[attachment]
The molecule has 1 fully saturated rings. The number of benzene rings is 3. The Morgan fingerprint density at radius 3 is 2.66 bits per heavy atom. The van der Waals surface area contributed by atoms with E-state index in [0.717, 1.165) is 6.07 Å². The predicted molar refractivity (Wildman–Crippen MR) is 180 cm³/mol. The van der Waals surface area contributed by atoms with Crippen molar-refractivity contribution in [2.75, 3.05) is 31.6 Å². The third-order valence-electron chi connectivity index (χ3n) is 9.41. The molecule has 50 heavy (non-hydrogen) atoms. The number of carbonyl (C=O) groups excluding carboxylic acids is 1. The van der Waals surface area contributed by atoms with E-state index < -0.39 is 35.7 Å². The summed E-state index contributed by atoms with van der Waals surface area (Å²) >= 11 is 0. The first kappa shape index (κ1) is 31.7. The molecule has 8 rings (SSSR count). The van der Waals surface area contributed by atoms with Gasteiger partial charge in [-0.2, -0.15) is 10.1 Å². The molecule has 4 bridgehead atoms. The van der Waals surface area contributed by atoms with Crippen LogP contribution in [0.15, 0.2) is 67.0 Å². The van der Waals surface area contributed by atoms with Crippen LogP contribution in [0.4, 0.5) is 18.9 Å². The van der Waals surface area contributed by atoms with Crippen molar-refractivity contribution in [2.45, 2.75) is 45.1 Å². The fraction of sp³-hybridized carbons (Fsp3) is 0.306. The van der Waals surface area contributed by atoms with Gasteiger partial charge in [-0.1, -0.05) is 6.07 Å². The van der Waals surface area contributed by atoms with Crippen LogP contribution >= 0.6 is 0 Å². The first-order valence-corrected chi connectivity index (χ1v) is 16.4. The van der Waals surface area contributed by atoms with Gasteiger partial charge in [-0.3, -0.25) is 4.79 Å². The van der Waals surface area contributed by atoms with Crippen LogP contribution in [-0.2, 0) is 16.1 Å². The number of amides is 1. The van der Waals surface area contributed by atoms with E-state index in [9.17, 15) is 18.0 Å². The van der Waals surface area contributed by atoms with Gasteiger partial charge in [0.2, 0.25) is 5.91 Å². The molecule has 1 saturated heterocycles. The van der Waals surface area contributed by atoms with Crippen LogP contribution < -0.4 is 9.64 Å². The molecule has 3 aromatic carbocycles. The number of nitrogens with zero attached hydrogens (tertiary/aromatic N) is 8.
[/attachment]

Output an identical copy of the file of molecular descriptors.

The molecule has 1 fully saturated rings. The number of benzene rings is 3. The Morgan fingerprint density at radius 3 is 2.66 bits per heavy atom. The van der Waals surface area contributed by atoms with E-state index in [0.717, 1.165) is 6.07 Å². The predicted molar refractivity (Wildman–Crippen MR) is 180 cm³/mol. The van der Waals surface area contributed by atoms with Crippen molar-refractivity contribution in [2.75, 3.05) is 31.6 Å². The third-order valence-electron chi connectivity index (χ3n) is 9.41. The molecule has 50 heavy (non-hydrogen) atoms. The number of carbonyl (C=O) groups excluding carboxylic acids is 1. The van der Waals surface area contributed by atoms with E-state index < -0.39 is 35.7 Å². The summed E-state index contributed by atoms with van der Waals surface area (Å²) >= 11 is 0. The first kappa shape index (κ1) is 31.7. The molecule has 8 rings (SSSR count). The van der Waals surface area contributed by atoms with Gasteiger partial charge in [-0.2, -0.15) is 10.1 Å². The molecule has 4 bridgehead atoms. The van der Waals surface area contributed by atoms with Crippen LogP contribution in [0.15, 0.2) is 67.0 Å². The van der Waals surface area contributed by atoms with Crippen LogP contribution in [0.4, 0.5) is 18.9 Å². The van der Waals surface area contributed by atoms with Crippen molar-refractivity contribution in [2.45, 2.75) is 45.1 Å². The fraction of sp³-hybridized carbons (Fsp3) is 0.306. The van der Waals surface area contributed by atoms with Gasteiger partial charge in [-0.1, -0.05) is 6.07 Å². The van der Waals surface area contributed by atoms with Crippen LogP contribution >= 0.6 is 0 Å². The first-order valence-corrected chi connectivity index (χ1v) is 16.4. The van der Waals surface area contributed by atoms with Gasteiger partial charge in [-0.3, -0.25) is 4.79 Å². The van der Waals surface area contributed by atoms with Crippen LogP contribution in [-0.2, 0) is 16.1 Å². The number of amides is 1. The van der Waals surface area contributed by atoms with E-state index in [9.17, 15) is 18.0 Å². The van der Waals surface area contributed by atoms with Gasteiger partial charge in [0.2, 0.25) is 5.91 Å². The molecule has 1 saturated heterocycles. The van der Waals surface area contributed by atoms with Crippen LogP contribution < -0.4 is 9.64 Å². The molecule has 3 aromatic carbocycles. The number of nitrogens with zero attached hydrogens (tertiary/aromatic N) is 8.